*The contents in this blog relate to New South Wales legislation.
Many workers are not aware that they are able to claim a lump sum payment for the permanent impairment they sustained in respect of their work-related injuries.
This claim can be made in addition to weekly benefits and medical/treatment expenses that a worker may receive.
The Workers Compensation Scheme allows for a worker to make one claim for lump sum compensation, unless the worker is an exempt worker (police officers, paramedics and fire fighters). However, if the worker has made a lump sum claim prior to 19 June 2012, they may also be entitled to make a one further claim for the difference between their current whole person impairment, and the amount that they were previously assessed as having.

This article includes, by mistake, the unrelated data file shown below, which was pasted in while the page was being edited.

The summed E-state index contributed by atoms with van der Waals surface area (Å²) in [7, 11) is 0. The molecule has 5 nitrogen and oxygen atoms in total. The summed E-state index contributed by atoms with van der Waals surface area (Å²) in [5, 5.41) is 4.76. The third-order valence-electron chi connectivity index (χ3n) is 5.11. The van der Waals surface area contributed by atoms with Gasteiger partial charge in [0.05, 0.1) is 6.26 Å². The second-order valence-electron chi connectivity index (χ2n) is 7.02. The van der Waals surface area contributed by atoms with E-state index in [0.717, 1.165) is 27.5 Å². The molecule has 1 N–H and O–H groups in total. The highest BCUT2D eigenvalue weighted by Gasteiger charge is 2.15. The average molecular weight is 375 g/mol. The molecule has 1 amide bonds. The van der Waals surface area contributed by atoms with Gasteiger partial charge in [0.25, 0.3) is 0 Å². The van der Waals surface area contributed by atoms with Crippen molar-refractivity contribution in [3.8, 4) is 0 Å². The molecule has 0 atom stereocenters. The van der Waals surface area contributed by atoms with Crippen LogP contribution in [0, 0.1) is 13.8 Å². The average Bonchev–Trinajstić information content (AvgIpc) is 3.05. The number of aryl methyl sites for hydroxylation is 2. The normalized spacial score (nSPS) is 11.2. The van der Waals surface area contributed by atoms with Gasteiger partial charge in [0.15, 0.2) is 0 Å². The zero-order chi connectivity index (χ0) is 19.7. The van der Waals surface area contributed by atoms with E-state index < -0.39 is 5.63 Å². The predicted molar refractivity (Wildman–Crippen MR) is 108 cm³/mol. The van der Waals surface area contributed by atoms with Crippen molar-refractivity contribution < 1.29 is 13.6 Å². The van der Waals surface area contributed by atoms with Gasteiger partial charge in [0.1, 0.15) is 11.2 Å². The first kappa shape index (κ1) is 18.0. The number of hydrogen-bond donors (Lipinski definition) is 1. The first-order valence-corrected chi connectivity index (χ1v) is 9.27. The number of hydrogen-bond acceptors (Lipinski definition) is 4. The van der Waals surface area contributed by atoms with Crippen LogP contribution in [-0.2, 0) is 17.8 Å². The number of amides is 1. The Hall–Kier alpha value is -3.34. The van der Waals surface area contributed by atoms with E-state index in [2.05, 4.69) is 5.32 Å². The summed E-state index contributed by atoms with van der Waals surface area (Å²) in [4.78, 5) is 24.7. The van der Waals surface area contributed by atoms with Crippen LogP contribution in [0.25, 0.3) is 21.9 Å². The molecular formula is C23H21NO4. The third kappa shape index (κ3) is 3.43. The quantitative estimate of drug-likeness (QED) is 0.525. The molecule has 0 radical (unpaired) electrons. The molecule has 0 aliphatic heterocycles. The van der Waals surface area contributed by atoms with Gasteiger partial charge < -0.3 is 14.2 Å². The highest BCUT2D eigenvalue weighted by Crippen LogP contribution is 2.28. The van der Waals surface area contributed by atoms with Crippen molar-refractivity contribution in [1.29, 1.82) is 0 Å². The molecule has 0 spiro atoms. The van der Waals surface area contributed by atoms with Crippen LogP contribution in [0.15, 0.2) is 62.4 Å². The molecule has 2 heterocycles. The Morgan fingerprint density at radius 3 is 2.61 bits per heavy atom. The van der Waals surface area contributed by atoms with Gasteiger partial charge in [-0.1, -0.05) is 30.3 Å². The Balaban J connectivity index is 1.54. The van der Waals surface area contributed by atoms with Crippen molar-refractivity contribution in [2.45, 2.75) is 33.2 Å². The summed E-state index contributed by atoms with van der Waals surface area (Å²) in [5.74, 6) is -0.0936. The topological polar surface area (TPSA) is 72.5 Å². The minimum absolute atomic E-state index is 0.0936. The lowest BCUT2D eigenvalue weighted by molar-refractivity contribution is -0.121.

In order to successfully make a claim, a worker’s physical injuries must be assessed as being greater than 10% whole person impairment (i.e. 11% or greater). If the claim relates to a primary psychological injury, a worker’s psychological injuries must be at least 15% whole person impairment. The assessment of physical and psychological injuries cannot be combined. However, if a worker suffers from multiple work-related physical injuries, these injuries may be able to be combined to create a greater assessment of whole person impairment.
The assessment of whole person impairment is assessed against a set of guidelines issued by the State Insurance Regulatory Authority (SIRA) called, “NSW workers compensation guidelines for the evaluation of permanent impairment”, which are based on the “American Medical Association’s guides to the Evaluation of Permanent Impairment, 5th Edition”.